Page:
Piano Lessons: The Life and Art of German Diez

By Hannah Reimann

A Documentary

A Benefit Night at Steinway Hall

September 12, 2019

German Diez is perhaps the most memorable late piano maestro of The Greenwich House Music School. Teacher to innumerable students there since 1950, from children to famous virtuosos, he is beloved and revered. Diez taught at Bard College, SUNY Purchase, The Brooklyn Conservatory and Hunter College as well, fitting in students nearly around the clock in various locations including his 76th Street home. Diez studied with the great Jorge Bolet and was invited to the US by Claudio Arrau, one of the titans of 20th Century piano virtuosity, to study with Arrau. This pianistic pedigree traces directly to Franz Lizst, a composer who influenced piano playing and the piano itself like no other. Mr. Diez’s legacy of students continues to pass this lineage of musicality and technical knowledge to their students. They range from Erika Niekrenz, founding member of the Eroica Trio to Robert Lopez who wrote music for Avenue Q and Frozen, plus many, many others.

After Diez died in 2014 at age 90, his student, Francesca Khalifa, decided to commemorate his great work as a pianist and teacher by making a documentary film about him. She went to Cuba, his home country, interviewed his 100-year-old brother, the famous conductor, Alfredo Diez Nieto. She studied a Tocata Alfredo wrote for German while she visited Cuba. Khalifa‘s very dedicated effort, captured on videotape for the film, showed the process of her gaining insight and knowledge for technical and stylistic mastery taught by both brothers since Alfredo was German’s first teacher. She plays the Tocata with bright, uplifting energy and precision.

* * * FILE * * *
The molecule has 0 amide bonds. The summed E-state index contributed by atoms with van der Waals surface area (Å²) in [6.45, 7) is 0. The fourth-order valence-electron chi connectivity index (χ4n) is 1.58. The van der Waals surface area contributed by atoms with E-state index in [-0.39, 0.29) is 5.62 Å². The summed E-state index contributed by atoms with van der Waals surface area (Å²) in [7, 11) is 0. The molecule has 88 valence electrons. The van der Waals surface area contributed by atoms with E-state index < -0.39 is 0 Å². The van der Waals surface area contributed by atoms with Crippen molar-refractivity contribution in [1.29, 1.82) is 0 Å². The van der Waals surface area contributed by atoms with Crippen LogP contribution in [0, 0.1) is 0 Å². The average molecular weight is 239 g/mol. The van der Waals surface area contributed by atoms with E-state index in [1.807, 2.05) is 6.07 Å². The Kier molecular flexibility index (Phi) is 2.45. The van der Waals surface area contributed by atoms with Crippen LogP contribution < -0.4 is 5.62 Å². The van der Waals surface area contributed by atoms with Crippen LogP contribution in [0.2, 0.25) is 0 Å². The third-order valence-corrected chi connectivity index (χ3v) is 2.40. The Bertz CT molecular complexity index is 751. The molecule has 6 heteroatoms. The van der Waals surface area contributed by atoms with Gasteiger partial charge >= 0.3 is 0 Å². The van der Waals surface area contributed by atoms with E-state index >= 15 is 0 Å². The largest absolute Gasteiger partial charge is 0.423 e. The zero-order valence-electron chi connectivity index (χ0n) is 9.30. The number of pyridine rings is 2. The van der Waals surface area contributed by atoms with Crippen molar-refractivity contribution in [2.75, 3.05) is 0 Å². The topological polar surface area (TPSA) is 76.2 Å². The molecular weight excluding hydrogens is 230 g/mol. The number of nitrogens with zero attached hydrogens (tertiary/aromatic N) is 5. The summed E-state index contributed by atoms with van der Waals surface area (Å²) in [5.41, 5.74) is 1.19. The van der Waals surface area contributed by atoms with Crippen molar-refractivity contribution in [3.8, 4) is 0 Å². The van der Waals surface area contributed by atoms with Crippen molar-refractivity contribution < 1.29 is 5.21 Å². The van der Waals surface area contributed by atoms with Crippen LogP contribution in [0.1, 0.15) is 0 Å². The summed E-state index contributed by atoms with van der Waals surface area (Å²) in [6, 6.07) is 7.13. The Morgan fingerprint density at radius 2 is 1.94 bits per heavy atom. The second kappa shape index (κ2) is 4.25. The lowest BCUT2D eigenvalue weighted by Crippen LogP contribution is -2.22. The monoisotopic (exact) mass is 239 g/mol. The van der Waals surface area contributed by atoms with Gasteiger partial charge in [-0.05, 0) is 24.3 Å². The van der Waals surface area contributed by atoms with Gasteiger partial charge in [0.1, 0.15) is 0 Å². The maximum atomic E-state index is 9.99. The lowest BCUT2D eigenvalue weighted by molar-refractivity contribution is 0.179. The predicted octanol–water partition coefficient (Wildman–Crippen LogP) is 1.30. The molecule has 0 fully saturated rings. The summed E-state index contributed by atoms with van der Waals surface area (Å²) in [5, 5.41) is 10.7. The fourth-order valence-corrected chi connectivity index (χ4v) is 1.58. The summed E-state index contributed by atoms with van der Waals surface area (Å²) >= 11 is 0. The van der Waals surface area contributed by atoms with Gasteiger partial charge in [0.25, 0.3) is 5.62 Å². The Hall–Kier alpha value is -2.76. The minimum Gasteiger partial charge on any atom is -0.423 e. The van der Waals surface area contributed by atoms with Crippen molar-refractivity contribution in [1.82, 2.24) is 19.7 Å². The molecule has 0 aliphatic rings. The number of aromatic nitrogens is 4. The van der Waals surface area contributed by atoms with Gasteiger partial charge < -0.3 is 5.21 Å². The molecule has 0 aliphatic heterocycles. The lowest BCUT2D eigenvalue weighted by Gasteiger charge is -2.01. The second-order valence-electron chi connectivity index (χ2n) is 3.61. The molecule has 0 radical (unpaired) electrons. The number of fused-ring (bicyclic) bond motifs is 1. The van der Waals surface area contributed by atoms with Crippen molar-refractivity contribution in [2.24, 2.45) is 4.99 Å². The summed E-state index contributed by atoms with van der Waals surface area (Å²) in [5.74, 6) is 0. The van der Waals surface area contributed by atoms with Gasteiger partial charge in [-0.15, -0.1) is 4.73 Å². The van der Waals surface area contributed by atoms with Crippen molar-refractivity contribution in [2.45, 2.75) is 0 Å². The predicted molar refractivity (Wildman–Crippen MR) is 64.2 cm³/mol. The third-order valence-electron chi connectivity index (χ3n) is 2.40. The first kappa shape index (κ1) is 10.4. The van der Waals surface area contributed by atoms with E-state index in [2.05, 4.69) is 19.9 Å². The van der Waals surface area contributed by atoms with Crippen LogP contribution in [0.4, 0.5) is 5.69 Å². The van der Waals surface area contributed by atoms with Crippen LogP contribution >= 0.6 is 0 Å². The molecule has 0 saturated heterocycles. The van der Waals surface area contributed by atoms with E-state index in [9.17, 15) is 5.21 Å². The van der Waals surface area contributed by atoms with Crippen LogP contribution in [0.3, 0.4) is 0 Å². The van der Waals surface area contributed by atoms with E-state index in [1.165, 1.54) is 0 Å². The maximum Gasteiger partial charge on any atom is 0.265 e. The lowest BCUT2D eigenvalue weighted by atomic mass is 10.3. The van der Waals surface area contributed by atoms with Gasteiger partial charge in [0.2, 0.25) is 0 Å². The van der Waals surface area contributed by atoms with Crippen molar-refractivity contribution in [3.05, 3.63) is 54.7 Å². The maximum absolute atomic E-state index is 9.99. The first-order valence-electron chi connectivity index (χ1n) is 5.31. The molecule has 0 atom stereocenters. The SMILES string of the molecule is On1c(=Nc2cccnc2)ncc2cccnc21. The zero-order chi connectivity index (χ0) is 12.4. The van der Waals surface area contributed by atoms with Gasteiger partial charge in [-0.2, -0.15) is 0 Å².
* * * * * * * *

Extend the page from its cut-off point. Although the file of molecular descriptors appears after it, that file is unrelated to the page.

This work, plus other very carefully selected piano pieces were programmed for a benefit concert that would help fund the film, a work in progress by Khalifa and Director, Antongiulio Panizzi.

Diez’s protegé, Jeni Slotchiver, herself a teacher at Greenwich House and a champion of modern works, played three pieces by Samuel Coleridge Taylor, Margaret Bonds and William Grant Still with ease and finesse. This was followed by renowned composer Joan Tower playing Debussy’s Footsteps in the Snow, Bruce Wolosoff, who studied with both Tower and Diez, playing two of his own compositions including Siempre (dedicated to German), and guest artist Sara David Buechner who was a close friend of Diez, playing three Cuban dances by Joaquin Nin-Culmell, all with great sensitivity and expression.

I had tears in my eyes hearing Erika Nickrenz play the tender and emotional Brahms Opus 118 Intermezzi in A minor and A Major. As one of German’s students, myself, all of this music was a very moving testament to his positive and nurturing influence on all of us. I felt very fortunate that I went to this concert to hear these wonderful artists.

Nickrenz was joined by Antoine Zemor to perform Darius Milhaud’s Scaramouche for 2 Pianos, three scintillating showpieces that brought the concert to a joyous and brilliant conclusion.

Interspersed with clips of Diez and his brother and the film’s trailer, the event was created to raise awareness and funding for the film “Piano Lessons.” To make a donation to complete the film and to be kept abreast about progress around this project, please go to

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